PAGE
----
Ref: How to configure JVM options and memory?

For other requirements such as CPU req., things get a little fuzzier. There are a lot of CPUs out there, and the throughput that a given system produces can vary not just based on CPU speed, but the speed of the hard drive, the amount of RAM installed in the system, the speed of the network interface (if you're writing a network app), and other things. For requirements such as that, you'll want to just test it on a variety of systems and sort of draw a line somewhere, and say, "You can expect acceptable performance if you have hardware that is at least as powerful as X, Y, Z".

The other thing you could do is build in a benchmark, or some kind of performance logging, and have that performance data sent back to you. Lots of apps do this. You know that "May we send anonymous usage data back to the mothership?" question you get when installing some software? Well, common among that data are system-specific details such as RAM, CPU, hard drive model, and other hardware details (whatever data you determine is relevant to your app), along with performance logging data. By taking that kind of approach, what you get is a lot of performance data from lots of different system configurations without needing to have a huge number of differently configured machines in-house.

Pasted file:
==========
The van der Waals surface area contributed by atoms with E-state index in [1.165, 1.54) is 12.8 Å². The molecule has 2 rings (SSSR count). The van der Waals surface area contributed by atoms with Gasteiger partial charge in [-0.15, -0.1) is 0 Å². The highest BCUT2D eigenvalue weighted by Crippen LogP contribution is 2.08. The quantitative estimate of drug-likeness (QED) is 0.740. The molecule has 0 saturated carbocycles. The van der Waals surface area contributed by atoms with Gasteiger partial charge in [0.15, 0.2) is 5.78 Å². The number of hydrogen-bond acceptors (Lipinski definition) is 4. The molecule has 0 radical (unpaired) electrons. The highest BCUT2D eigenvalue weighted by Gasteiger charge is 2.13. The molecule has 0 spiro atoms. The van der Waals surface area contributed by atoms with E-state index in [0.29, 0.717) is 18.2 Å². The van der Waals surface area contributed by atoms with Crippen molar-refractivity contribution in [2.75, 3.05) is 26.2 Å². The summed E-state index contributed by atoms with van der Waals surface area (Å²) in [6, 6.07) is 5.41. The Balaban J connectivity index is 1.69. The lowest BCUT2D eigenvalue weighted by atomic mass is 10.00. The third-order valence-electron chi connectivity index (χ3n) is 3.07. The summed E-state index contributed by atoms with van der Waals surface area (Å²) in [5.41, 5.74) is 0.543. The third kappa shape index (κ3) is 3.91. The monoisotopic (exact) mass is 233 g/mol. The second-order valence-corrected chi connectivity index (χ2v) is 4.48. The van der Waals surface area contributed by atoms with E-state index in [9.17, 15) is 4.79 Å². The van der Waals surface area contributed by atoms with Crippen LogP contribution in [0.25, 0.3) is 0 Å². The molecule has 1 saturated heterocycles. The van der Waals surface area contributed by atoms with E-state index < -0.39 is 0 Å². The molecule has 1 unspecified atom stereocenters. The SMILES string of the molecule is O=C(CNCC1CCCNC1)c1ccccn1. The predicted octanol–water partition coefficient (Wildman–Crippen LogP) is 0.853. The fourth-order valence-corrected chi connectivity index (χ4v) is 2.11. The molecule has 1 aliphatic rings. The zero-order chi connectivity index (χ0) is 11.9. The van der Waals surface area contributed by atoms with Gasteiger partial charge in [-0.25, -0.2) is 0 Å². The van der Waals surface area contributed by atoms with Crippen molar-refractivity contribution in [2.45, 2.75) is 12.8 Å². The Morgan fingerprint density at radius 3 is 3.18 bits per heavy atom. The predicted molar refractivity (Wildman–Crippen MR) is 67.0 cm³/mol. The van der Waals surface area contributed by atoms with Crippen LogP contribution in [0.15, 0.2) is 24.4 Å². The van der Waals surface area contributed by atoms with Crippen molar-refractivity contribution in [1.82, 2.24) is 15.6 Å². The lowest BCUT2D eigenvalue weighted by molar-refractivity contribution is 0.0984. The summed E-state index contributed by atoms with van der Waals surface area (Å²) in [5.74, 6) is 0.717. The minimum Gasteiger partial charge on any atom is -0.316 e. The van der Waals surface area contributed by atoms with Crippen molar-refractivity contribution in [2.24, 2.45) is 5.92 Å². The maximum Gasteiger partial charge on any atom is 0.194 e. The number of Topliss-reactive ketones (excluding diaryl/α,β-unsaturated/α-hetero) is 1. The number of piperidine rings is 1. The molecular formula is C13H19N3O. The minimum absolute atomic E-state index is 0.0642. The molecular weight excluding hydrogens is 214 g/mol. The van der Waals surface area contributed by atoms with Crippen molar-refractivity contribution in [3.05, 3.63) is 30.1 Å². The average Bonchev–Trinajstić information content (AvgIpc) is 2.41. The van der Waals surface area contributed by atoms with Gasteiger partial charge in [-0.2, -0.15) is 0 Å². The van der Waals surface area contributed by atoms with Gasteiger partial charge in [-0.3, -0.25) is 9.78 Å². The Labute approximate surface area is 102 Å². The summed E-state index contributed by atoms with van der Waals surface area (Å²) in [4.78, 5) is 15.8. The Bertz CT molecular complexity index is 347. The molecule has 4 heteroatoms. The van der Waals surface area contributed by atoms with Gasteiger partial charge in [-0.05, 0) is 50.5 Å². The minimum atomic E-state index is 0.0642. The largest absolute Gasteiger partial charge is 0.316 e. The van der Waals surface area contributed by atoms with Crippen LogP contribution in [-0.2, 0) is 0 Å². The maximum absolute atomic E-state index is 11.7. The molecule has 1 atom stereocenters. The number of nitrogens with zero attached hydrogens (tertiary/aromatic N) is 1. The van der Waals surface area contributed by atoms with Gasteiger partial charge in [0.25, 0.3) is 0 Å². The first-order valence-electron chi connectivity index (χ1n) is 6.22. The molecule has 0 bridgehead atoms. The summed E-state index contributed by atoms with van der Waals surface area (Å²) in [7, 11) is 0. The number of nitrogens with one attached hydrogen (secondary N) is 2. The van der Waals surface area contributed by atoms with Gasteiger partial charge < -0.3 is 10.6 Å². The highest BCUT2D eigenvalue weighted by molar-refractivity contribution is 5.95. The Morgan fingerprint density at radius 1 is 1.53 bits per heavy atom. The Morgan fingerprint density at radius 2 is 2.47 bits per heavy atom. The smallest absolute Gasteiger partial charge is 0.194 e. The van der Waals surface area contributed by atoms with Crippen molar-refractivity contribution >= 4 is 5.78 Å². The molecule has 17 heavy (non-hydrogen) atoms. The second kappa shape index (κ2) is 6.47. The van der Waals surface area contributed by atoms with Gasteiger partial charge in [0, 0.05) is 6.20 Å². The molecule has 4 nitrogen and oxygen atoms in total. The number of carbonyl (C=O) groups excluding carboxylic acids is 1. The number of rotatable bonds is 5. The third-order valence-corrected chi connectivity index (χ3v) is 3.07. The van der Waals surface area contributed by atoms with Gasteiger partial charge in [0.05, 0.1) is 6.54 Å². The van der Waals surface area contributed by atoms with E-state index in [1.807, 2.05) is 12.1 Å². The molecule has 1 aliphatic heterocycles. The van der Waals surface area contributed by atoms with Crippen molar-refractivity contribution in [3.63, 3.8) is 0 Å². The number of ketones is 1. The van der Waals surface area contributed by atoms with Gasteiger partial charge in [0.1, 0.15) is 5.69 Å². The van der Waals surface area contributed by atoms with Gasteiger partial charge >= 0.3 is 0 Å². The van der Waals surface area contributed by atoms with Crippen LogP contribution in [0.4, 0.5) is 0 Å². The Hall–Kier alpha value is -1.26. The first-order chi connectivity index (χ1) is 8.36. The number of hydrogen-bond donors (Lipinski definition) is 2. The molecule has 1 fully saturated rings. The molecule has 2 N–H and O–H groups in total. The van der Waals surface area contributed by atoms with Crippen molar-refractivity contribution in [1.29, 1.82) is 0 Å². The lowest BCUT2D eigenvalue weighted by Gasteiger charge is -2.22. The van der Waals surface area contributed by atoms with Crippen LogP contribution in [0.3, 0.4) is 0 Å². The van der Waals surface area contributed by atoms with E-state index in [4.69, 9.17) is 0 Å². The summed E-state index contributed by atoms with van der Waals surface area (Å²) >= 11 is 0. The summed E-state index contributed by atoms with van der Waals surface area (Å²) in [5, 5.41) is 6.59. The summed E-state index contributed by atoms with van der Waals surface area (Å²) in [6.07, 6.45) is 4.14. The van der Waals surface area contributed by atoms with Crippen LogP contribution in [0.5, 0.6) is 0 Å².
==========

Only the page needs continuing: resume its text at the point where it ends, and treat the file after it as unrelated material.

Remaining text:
You can do the same thing for program crashes and bugs - have the stack traces, system info, and other relevant data dumped to a log file that is sent back to you - but of course, only if your users have said it's okay to send that data back to you.

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Thanks for your answer normalocity, although I'm not quite sure what you mean about the RAM. Do you mean that I should put the minimum requirement for RAM as the minimum requirement for the JRE installed - actually, in theory that should be the same for every requirement!? As for the JRE, I think I'll stick with JRE 6, but always recommend the latest version.] – Andy Dec 3 '11 at 14:32
Yes, I think you've got the RAM question figured out. When you start the JVM, you can specify, "Hey, don't take more than 32 MB of RAM," or any arbitrary amount of RAM that you like. So, run your app multiple times with different minimum values (I provided a link to setting the JVM memory settings), and the smallest value that allows (1) your app to run with acceptable performance, and (2) doesn't crash due to running out of memory, becomes your minimum RAM requirement. – jefflunt Dec 3 '11 at 14:40
Thanks for that, an interesting and informative insight. I think I've made the conclusion the the minimum JRE version shall be JRE 6 with a minimum RAM requirement of 128MB, seeing as though this is required to install Java anyway, and I do believe that Java will run on Windows 200 and upwards! I can't see much point in investigating those requirements on my application much further if Java needs to be installed anyway, especially because I don't have suitable testing facilities. – Andy Dec 3 '11 at 14:58